Cash exodus from these money market funds

How to tell when investors are scared
How to tell when investors are scared

Companies and retirement funds, much like regular folks, have long treated money market funds like savings accounts, using them to stash cash.

But an impending October rule change by the Securities and Exchange Commission — a reform that stems from the 2008 financial crisis — is spurring a mass exodus from some of these funds.

Since October 2015, prime institutional money market funds have lost $392 billion, according to Fitch Ratings. These funds are primarily used by corporations to keep their cash.

Just in the four weeks between July 5 and August 9, the funds have lost $54 billion.

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The new SEC rules aim to make money market funds more secure. In 2008, investors panicked and yanked almost $250 billion from the industry across 10 days after a fund holding Lehman Brothers debt collapsed.

It came as a shock, since money market funds are considered one of the the safest places to park your money, and users are usually guaranteed to be paid back. The federal government had to step in to insure investments.

Now, these funds have to update their playbooks. They will be required to eliminate guarantees, meaning they can't promise investors will have all money returned.

That's a problem. The lure of these funds is that they can act as a savings deposit account. And they pay very little by way of interest rate returns.

The people who run the prime money market funds have usually made money by investing the cash in short-term debt issued by highly rated corporations such as banks. But they are the ones that will be hit with the changes.

Other money market funds that invest the cash in U.S. federal government debt are exempt from the new provisions. No wonder these funds are growing exponentially — just in the past month, they gained $88 billion.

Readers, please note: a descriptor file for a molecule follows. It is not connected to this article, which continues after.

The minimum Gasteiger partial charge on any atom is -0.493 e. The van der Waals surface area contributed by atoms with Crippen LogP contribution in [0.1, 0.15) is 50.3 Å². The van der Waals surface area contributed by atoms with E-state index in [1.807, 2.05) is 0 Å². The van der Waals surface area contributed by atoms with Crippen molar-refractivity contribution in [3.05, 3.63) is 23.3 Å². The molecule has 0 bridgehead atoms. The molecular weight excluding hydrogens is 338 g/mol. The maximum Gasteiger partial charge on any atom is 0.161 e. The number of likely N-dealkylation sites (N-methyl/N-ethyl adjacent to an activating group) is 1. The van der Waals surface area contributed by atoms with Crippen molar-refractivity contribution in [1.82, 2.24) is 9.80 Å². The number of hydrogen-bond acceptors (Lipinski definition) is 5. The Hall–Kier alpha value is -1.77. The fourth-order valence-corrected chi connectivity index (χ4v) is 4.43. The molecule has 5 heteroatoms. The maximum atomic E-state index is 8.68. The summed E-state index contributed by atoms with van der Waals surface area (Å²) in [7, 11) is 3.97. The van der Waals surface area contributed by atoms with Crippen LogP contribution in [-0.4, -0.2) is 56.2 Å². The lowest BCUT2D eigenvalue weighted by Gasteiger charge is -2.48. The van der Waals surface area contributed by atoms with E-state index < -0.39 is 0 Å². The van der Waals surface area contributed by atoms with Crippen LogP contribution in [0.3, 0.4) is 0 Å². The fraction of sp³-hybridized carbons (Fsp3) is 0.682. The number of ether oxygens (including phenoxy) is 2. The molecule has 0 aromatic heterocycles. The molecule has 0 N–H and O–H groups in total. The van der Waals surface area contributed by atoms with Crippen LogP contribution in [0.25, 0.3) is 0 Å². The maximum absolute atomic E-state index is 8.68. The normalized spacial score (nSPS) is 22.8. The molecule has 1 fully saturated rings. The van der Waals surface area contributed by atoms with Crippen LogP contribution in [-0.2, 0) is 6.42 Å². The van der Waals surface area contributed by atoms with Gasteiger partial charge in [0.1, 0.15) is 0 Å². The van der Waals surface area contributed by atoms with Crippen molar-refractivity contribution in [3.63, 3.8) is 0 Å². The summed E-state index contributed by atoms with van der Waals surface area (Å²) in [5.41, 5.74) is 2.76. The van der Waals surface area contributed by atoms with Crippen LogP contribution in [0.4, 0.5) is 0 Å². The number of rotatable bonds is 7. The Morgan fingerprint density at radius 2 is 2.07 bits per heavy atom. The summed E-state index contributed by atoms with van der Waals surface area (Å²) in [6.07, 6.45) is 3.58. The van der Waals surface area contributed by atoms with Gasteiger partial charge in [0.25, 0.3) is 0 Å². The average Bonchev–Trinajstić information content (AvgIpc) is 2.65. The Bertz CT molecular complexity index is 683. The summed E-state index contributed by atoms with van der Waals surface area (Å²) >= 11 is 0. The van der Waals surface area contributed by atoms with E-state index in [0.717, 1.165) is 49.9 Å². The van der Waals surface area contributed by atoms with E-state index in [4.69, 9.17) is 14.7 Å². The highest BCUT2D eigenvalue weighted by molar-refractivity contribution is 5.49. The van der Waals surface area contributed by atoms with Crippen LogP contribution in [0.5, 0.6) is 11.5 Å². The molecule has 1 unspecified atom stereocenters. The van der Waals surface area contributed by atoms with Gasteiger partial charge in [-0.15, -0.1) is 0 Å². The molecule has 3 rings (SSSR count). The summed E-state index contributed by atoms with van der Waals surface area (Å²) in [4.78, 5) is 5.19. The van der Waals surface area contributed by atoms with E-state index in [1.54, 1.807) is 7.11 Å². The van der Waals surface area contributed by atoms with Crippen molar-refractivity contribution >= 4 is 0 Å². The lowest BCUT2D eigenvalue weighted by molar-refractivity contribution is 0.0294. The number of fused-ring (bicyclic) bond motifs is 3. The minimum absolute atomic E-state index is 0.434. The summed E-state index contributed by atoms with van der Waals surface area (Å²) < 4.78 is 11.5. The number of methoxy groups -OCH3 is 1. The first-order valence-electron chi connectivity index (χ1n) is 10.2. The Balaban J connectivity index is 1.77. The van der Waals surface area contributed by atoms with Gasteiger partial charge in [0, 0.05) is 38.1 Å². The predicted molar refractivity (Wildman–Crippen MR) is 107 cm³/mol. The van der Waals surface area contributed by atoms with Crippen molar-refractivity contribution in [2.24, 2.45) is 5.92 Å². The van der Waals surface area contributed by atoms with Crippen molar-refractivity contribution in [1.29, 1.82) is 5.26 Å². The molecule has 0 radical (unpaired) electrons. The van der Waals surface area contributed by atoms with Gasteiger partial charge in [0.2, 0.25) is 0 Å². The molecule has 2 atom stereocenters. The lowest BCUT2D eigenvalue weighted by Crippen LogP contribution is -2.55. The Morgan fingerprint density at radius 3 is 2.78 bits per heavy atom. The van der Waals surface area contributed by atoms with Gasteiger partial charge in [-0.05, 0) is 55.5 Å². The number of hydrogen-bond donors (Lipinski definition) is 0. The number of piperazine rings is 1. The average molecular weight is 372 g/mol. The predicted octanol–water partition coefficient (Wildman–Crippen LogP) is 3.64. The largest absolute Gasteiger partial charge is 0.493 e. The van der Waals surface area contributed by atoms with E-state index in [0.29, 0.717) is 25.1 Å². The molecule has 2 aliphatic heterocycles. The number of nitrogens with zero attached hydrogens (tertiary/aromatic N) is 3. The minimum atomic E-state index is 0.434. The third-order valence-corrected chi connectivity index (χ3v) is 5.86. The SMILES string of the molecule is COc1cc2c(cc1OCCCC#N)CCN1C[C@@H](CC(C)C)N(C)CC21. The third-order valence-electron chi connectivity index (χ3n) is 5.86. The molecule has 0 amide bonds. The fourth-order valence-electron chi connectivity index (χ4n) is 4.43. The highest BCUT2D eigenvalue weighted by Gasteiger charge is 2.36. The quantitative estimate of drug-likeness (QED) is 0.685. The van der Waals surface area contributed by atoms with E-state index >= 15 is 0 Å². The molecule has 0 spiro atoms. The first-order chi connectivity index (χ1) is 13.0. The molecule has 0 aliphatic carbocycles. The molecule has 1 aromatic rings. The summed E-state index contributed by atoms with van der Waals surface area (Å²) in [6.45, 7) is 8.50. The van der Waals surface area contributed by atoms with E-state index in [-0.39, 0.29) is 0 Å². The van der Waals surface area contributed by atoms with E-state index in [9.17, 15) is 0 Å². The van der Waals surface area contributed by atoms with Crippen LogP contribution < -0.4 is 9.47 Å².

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One of the biggest concerns about the new rules is that customers can see withdrawals frozen entirely during a crisis or even incur fees, an outcome few users would like.

"Many investors don't like these new features," said Greg Fayvilevich, senior director of funds and asset management at Fitch.

That's encouraging prime funds to convert into government debt-only funds. Even the biggest players are moving fast. Fidelity Investments, the top provider of 401(k) retirement plans in the country, converted its biggest money fund, with $115 billion in assets, from a prime fund to a government fund late last year.

Regular investors should take a look at brokerage or retirement accounts and figure out where the money is kept, Fayvilevich said. If it's in a prime fund, it's something to watch out for.

"See where your cash is actually stored," Fayvilevich said. "If you're not comfortable with it, you have other options."

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